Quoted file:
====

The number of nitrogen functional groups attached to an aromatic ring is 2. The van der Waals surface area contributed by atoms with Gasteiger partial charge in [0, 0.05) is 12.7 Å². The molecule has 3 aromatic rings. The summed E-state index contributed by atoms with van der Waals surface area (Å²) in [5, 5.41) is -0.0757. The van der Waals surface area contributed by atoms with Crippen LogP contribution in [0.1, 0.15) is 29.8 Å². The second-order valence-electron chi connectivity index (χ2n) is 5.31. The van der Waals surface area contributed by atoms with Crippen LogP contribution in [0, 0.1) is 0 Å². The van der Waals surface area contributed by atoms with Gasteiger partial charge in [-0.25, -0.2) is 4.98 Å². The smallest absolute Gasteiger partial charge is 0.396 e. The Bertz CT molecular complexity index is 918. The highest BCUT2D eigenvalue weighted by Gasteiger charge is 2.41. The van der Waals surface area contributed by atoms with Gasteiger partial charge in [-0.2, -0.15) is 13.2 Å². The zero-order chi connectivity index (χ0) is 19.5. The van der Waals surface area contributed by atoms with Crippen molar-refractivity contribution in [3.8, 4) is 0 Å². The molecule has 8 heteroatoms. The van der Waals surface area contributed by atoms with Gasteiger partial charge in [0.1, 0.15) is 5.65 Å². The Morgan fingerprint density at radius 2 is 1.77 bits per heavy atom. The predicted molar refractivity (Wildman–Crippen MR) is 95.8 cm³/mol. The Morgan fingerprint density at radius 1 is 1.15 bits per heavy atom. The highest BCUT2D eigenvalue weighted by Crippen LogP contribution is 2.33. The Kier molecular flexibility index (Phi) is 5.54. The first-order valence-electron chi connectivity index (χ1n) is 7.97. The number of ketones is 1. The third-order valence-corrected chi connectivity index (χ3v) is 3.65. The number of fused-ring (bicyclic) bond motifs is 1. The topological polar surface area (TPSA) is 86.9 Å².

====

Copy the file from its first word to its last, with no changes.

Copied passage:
The number of nitrogen functional groups attached to an aromatic ring is 2. The van der Waals surface area contributed by atoms with Gasteiger partial charge in [0, 0.05) is 12.7 Å². The molecule has 3 aromatic rings. The summed E-state index contributed by atoms with van der Waals surface area (Å²) in [5, 5.41) is -0.0757. The van der Waals surface area contributed by atoms with Crippen LogP contribution in [0.1, 0.15) is 29.8 Å². The second-order valence-electron chi connectivity index (χ2n) is 5.31. The van der Waals surface area contributed by atoms with Crippen LogP contribution in [0, 0.1) is 0 Å². The van der Waals surface area contributed by atoms with Gasteiger partial charge in [-0.25, -0.2) is 4.98 Å². The smallest absolute Gasteiger partial charge is 0.396 e. The Bertz CT molecular complexity index is 918. The highest BCUT2D eigenvalue weighted by Gasteiger charge is 2.41. The van der Waals surface area contributed by atoms with Gasteiger partial charge in [-0.2, -0.15) is 13.2 Å². The zero-order chi connectivity index (χ0) is 19.5. The van der Waals surface area contributed by atoms with Crippen molar-refractivity contribution in [3.8, 4) is 0 Å². The molecule has 8 heteroatoms. The van der Waals surface area contributed by atoms with Gasteiger partial charge in [0.1, 0.15) is 5.65 Å². The Morgan fingerprint density at radius 2 is 1.77 bits per heavy atom. The predicted molar refractivity (Wildman–Crippen MR) is 95.8 cm³/mol. The Morgan fingerprint density at radius 1 is 1.15 bits per heavy atom. The highest BCUT2D eigenvalue weighted by Crippen LogP contribution is 2.33. The Kier molecular flexibility index (Phi) is 5.54. The first-order valence-electron chi connectivity index (χ1n) is 7.97. The number of ketones is 1. The third-order valence-corrected chi connectivity index (χ3v) is 3.65. The number of fused-ring (bicyclic) bond motifs is 1. The topological polar surface area (TPSA) is 86.9 Å².